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Old 04-02-2004, 09:57 PM
Brian Philofsky
Posts: n/a
Default Re: Verifying multi-cyclicity of multi-cycle paths

Have you thought about performing a timing simulation on just the part
of the design in question? If the multi-cycle paths in question are
contained within a single hierarchy (good design practice) or a few
levels of hierarchy in the design, then that portion of the design can
be separated from the rest of the design for a timing simulation if you
retain that hierarchy of the design during implementation. To do this,
you need to define the portions of hierarchy you wish to keep for
verification by telling your synthesis tool to maintain the hierarchy
for that instance (how this is done is different for each synthesis
tool) and then you need to put a KEEP_HIERARCHY=TRUE attribute on that
hierarchy as well in order to tell the P&R tools to maintain those
boundaries as well. If you do this, when you generate a post-PAR
simulation model, you can use the -mhf switch (Generate Multiple
Hierarchical Netlist Files for the GUI) and generate separate smaller
gate-level netlists and SDF files for each level of hierarchy you asked
to maintain. This methodology can be a very useful in your situation
and can cut your simulation times to a fraction of the time you spent
simulating the entire design however you must have good hierarchy to
begin with (not have timing paths that span many levels of hierarchy)
and you must implement the design using this methodology. You do not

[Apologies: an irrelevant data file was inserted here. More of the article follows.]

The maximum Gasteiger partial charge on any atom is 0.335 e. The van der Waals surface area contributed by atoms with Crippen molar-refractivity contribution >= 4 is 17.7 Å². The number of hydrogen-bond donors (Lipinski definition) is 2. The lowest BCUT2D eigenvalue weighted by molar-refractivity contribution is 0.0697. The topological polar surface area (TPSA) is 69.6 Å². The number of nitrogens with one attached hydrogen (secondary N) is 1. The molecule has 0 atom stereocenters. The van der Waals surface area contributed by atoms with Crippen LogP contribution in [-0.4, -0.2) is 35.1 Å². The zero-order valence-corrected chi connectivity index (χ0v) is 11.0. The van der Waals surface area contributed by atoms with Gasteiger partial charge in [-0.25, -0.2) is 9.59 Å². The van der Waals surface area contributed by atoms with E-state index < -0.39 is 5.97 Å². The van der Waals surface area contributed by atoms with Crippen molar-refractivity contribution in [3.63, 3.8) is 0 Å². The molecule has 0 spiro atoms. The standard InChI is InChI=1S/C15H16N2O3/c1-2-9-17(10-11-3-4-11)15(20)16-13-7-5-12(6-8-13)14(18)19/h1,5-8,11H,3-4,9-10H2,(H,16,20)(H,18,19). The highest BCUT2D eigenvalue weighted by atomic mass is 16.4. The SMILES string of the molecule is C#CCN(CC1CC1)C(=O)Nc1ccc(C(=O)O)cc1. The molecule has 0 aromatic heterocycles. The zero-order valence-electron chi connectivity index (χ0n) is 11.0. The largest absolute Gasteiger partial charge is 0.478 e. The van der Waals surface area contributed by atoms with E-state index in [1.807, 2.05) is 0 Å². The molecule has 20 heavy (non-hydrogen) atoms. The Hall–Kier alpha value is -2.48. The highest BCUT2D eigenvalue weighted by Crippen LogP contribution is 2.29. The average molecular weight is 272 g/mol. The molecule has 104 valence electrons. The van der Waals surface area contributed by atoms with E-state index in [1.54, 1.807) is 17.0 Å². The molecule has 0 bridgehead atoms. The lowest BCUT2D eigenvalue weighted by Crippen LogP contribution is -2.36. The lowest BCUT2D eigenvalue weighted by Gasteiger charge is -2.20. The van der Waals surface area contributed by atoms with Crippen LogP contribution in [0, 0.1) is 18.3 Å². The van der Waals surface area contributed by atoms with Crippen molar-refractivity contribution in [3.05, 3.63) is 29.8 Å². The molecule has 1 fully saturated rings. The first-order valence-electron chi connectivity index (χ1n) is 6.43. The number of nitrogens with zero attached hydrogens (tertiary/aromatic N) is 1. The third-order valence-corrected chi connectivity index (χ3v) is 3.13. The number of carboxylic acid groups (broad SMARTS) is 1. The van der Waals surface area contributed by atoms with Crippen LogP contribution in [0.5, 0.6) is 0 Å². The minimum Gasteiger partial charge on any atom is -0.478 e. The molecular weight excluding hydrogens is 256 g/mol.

need to specify to KEEP_HIERRACHY on every hierarchical block in your
design and many times you do not want to but you should do so on blocks
that can assist in verification. There are several references to this
in the Xilinx docs and web site. Search for KEEP_HIERACHY and you
should be able to find out more information on this if you are interested.

-- Brian

PO Laprise wrote:

> Ok, here's a small variation on a previous post. My design is giving
> the wrong results in post-PAR simulation (no SDF errors or warnings, no
> timing violations in PAR), and I want to verify whether my multi-cycle
> paths are to blame. I would prefer to check this using behavioural code
> rather than the post-PAR model, because the latter takes days to run my
> complete testbench. How would you go about this? Post-PAR suggestions
> are also welcome, as are any other ideas as to the possible causes of
> such a discrepancy. Thanks in advance...

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